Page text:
MINNEAPOLIS -- The frustration was evident on the face of manager Bo Porter, who has tried to keep things upbeat through an increasingly discouraging season. The frustration was evident in the words of pitcher Lucas Harrell, who drew a line in the sand about his future with the club.
These are certainly difficult and perplexing times for an Astros team that for the second night in a row found it impossible to protect a late lead and has struggled closing out games in the wake of trading closer Jose Veras to the Tigers on Monday.
The culprit Saturday night at Target Field was struggling starter-turned-reliever Harrell, who suffered the team's 18th blown save of the season by allowing three runs in the seventh inning in a 6-4, body-blow loss to the Twins.
"This being my first year as a manager and being in baseball as long as I've been in baseball, this is arguably the toughest stretch I've witnessed -- whether it's as a player, manager -- of bullpen woes," Porter said. "It's very frustrating, but at the same time, it's one of those things no one is going to feel sorry for you, and it's going to take the men in this clubhouse and staff here to get it straightened out. It is what it is. It's every man to himself and looking himself in the mirror and saying, 'I need to do a better job.'"
The Astros blew a pair of late one-run leads on Friday night and on Saturday were in position again to get a much-needed win. They led, 4-3, entering the seventh and gave the ball to Harrell, who was pulled from the rotation a month ago, but was coming off a spot start Tuesday in Baltimore.
The Twins sent nine batters to the plate in the inning and scored three runs on the strength of three hits and three walks to take a 6-4 lead and force Harrell to ponder his future with the club.
"If I don't pitch better, I'm going to be gone," he said. "Realistically, that's the way it is. Hopefully, they'll give me another chance to go back out and finish the rest of the year and have a couple of good outings and end on the high note."
Harrell was probably the Astros' biggest bright spot of the 2012 season, going 11-11 with a 3.76 ERA in a team-high 32 starts. He was entrenched in the rotation entering this season before getting moved to the bullpen a month ago following an up-and-down three months.
The loss was his 12th of the season, which is the second most in baseball.
"It's just how the season's gone right now for me," Harrell said. "Not a lot you can say about it. I've been bad, and it showed tonight. I lost the game for the team."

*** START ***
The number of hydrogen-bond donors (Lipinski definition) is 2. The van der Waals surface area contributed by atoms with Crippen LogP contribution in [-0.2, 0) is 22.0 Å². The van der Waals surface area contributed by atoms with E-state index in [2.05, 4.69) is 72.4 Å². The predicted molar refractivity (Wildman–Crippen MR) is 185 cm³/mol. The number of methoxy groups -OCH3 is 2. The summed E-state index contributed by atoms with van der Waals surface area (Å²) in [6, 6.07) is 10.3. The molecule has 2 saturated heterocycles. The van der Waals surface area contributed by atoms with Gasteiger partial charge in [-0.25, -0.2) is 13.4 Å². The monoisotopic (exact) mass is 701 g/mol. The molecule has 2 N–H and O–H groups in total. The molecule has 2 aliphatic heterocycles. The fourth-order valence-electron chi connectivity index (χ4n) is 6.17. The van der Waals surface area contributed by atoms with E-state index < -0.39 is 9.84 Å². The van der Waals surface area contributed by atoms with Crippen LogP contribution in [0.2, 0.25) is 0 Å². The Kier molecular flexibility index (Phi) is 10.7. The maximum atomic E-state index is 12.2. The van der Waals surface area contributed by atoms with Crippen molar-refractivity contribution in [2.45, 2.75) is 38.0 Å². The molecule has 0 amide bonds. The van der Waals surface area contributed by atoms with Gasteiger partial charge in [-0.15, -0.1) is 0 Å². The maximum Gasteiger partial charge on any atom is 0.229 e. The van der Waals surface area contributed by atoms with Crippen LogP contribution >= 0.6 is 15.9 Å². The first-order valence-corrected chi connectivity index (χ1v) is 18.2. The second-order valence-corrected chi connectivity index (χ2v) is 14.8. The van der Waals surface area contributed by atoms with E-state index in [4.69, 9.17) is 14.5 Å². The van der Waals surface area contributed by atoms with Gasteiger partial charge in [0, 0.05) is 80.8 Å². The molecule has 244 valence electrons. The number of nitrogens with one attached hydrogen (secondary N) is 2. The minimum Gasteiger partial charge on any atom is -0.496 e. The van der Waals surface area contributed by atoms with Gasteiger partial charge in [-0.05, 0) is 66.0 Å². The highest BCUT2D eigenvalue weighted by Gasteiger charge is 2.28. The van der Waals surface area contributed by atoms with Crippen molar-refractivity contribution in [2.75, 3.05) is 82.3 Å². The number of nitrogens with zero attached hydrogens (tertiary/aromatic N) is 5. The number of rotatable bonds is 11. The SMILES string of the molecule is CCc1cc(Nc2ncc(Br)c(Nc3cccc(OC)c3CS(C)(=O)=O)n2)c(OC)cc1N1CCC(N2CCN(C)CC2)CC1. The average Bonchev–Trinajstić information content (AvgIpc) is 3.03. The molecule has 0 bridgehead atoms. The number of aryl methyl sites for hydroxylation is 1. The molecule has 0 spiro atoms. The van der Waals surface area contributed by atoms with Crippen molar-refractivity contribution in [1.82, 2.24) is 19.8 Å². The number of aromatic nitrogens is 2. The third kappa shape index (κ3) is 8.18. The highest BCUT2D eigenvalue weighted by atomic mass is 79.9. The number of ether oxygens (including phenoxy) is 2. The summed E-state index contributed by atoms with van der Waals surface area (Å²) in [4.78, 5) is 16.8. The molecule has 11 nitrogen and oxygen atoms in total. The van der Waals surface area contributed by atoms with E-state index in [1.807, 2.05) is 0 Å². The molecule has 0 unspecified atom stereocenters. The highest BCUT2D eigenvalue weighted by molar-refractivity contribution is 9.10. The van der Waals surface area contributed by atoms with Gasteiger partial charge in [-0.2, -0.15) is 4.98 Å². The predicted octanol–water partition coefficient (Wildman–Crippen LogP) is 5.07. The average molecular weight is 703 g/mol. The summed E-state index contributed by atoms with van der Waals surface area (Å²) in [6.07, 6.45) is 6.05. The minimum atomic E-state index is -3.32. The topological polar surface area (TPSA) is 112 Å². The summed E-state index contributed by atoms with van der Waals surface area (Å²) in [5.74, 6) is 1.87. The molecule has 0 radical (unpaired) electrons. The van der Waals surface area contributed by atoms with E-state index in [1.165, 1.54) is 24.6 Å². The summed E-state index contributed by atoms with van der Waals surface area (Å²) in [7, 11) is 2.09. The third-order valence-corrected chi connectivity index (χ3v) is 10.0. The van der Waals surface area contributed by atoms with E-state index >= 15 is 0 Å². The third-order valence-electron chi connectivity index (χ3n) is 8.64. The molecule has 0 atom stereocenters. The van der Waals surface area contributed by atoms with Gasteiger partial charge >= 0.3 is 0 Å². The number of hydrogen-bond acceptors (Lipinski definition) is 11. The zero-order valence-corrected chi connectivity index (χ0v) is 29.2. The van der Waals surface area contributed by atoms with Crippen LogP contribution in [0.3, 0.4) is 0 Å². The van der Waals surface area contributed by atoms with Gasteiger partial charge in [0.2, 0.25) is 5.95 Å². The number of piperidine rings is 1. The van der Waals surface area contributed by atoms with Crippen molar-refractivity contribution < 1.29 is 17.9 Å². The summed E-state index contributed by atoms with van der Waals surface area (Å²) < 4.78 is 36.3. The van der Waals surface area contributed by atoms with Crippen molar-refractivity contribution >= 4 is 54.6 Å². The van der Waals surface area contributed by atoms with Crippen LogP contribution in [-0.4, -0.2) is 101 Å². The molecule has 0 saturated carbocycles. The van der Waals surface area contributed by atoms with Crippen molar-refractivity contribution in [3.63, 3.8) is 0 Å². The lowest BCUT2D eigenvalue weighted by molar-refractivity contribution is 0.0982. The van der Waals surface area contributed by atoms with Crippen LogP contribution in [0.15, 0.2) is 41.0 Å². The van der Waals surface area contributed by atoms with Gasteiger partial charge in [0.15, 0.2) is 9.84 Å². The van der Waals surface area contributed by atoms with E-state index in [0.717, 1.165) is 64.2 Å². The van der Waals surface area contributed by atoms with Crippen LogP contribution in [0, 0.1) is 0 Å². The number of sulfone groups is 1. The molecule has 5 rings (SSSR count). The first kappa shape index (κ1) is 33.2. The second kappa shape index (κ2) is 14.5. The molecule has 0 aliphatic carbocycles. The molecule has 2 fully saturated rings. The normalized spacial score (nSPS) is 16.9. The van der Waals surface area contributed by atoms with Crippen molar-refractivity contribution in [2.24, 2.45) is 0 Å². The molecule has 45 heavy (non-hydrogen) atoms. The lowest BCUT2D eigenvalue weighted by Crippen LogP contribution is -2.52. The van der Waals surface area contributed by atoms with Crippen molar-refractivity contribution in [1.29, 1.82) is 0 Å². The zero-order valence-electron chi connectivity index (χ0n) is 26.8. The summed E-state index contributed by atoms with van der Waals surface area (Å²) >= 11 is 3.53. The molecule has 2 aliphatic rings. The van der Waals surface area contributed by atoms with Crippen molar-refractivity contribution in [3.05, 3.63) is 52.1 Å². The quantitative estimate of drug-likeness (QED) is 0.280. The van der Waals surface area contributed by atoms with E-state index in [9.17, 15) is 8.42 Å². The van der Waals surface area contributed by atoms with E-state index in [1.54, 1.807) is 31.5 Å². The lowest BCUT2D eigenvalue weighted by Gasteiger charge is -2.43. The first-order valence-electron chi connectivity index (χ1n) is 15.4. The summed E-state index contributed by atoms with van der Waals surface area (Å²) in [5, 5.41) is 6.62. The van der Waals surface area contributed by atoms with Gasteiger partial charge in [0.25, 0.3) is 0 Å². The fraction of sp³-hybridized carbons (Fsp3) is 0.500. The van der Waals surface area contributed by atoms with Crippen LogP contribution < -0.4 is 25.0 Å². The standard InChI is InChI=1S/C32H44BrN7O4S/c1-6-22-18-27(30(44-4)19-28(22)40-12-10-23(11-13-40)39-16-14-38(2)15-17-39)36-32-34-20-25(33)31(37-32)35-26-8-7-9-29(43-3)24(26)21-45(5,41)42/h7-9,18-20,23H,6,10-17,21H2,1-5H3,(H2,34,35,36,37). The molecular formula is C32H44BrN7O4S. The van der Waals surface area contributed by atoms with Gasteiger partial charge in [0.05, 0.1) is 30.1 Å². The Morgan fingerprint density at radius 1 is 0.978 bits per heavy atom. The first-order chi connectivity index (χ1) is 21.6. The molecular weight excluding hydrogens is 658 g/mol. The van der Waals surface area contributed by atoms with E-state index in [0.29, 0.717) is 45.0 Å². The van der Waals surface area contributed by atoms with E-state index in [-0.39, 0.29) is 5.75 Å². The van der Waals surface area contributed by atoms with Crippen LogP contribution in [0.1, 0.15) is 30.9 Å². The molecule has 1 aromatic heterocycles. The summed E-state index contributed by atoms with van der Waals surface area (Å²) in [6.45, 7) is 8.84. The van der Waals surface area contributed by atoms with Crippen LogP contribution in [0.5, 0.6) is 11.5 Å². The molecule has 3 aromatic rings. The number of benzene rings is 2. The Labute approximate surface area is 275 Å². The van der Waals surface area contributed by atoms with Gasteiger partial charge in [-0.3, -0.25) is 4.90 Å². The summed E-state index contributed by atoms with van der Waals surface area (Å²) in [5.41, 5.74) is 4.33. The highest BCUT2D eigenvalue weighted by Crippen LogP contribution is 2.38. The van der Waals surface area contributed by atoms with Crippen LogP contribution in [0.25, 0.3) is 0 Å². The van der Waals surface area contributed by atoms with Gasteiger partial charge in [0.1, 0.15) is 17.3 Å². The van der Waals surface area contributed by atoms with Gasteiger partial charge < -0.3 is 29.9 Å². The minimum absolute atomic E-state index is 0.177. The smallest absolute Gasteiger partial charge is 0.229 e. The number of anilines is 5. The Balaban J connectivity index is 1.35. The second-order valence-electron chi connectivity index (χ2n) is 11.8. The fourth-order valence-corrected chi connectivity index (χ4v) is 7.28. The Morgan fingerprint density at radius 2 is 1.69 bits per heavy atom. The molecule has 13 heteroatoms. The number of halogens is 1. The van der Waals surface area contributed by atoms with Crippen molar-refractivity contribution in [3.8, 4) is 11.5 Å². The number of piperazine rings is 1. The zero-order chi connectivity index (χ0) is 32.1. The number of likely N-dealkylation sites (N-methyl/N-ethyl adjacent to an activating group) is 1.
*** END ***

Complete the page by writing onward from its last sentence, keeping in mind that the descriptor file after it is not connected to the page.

Porter said Harrell's struggles came down to fastball command, but Harrell bristled at the idea when asked about having command issues.
"My command hasn't been that bad," he said. "The walks, I've missed close a lot. I felt like a lot of pitches could have gone either way. Everyone says my command's off. My command's not off. They just look at the walk numbers and they say that, but that's not it."
Astros shortstop Jonathan Villar led off the game with a single on the second pitch and stole second ahead of a ground-rule double by Jose Altuve. The Twins put the leadoff hitter on base in each of the first five innings against Erik Bedard, including leadoff triples by Brian Dozier in the first and Oswaldo Arcia in the second, that helped the Twins build a 3-1 lead.
The Astros rallied with five consecutive hits after two outs in the third inning, beginning with a home run by Brett Wallace. Matt Dominguez doubled and scored to tie the game on a single by Robbie Grossman, who scored on an L.J. Hoes single to put the Astros ahead, 4-3.
"We got off to a good start, and we wanted to keep putting pressure on them and put up more runs and keep it going, but their bullpen did a good job of attacking the zone and keeping guys off balance," Wallace said. "We've just got to do everything we can to scratch and claw and get a couple of more there and give us more of a cushion. You have to give them credit, too, because they did a good job of attacking us."
Minnesota's bullpen combined to hold the Astros to one hit and one walk in six scoreless innings after starter Kyle Gibson was rocked for four runs and nine hits in three innings. Twins relievers struck the Astros out 10 times, giving Minnesota 12 punch-outs.
"It's huge for the team. It's huge for the morale in the bullpen to be able to come in and throw up zeros when the team needs us to," said reliever Anthony Swarzak, who threw three scoreless innings. "We all kind of feed off each other down there. When one guy does good, the next guy wants to go out there and do a little better. That's what it takes, friendly competition to push you to the next level. Right now, we're all having some fun out there, and it's showing."